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Old 11-25-2023, 10:52 AM
 
Location: Phoenix
29,543 posts, read 18,441,944 times
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Quote:
Originally Posted by Suesbal View Post
Considering the deep influence Peronism has on Argentina, I doubt he will be able to accomplish much.
It would take a long commitment to really change it hope they can do it, right now Argentina is a hot mess economically.
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Old 11-27-2023, 07:35 AM
 
Location: Fortaleza, Northeast of Brazil
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I have no crystal ball, but I have a slight feeling that Milei's government will end not very differently of how the governemnt of Fernando de la Rúa ended in December 2001...
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Old 11-27-2023, 11:17 AM
 
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The WaPo has an article today, link here (paywall), bemoaning that the newly elected Javier Milei intends to try the same sort of policies that have failed in the past.

Here are some excerpts:

Quote:
With no real party, legislative majority or administrative experience, Milei will be forced to compromise to get anything done. But it’s mainly precedent, not pragmatism, that threatens his success. His program has been tried at least twice before, with terrible costs for Argentina. To prevail this time, Milei will have to defeat history itself.

The last Argentine military dictatorship came to power with the slogan “Downsizing the state is making the nation bigger.” Its minister of economy, José Alfredo Martinez de Hoz, was a pre-Thatcher neoliberal who tried to deregulate the economy only for it to end up in disaster. In the 1990s, President Carlos Menem tried the same using a different political formula: He forced his own movement, Peronism, to embrace its historical nemesis, neoliberalism. His longest-serving minister of economy, Domingo Cavallo, deregulated the economy, while pegging the Argentine peso to the U.S. dollar to tame inflation. These policies resulted in the dramatic crisis of 2001-2002, with private savings frozen, the peso devalued and more than half the country living under the poverty line.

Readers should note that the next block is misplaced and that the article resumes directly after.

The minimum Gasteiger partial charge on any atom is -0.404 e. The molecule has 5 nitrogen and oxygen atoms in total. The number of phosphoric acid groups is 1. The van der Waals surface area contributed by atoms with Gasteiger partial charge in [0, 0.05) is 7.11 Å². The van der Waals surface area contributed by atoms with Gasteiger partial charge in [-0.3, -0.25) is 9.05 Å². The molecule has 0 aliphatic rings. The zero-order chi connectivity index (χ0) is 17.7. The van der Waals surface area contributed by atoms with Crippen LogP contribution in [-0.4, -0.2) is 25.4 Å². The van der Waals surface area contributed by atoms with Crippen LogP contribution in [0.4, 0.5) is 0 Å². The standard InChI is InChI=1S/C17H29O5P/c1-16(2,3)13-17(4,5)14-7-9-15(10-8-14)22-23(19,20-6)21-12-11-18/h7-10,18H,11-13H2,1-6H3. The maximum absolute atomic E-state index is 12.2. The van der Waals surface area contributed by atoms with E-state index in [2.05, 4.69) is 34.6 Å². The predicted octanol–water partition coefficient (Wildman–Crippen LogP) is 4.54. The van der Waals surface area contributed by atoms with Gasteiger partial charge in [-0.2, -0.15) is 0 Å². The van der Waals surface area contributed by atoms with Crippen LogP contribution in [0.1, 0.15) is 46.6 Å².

Milei’s solution for the crisis — as far as he has revealed — is some version of neoliberal shock therapy, with deregulation and draconian cuts to public spending. As noted, this has all been done before: Milei admires the Menem-Cavallo administration above all others. But he can’t ask for international loans to finance those reforms. Argentina is still barely making payments to the IMF, and no bank will lend the country a dollar. So Milei, like Menem-Cavallo, wants to sell off the few state-owned companies still standing. This, however, will take time — time that the crisis might not give him.
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Old 11-27-2023, 11:22 AM
 
Location: Somewhere on the Moon.
9,671 posts, read 14,499,668 times
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Quote:
Originally Posted by Tall Traveler View Post
It would take a long commitment to really change it hope they can do it, right now Argentina is a hot mess economically.
So things are normal in Argentina.

It amazes me how Argentina is still able to have the standards of living that it does, still among the most developed in Latin America. The country that has had the most economic crises (not counting the meltdowns of places like Cuba and the meltdown on steroids of Venezuela.)
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Old 11-27-2023, 03:07 PM
 
Location: Phoenix
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Quote:
Originally Posted by AntonioR View Post
So things are normal in Argentina.

It amazes me how Argentina is still able to have the standards of living that it does, still among the most developed in Latin America. The country that has had the most economic crises (not counting the meltdowns of places like Cuba and the meltdown on steroids of Venezuela.)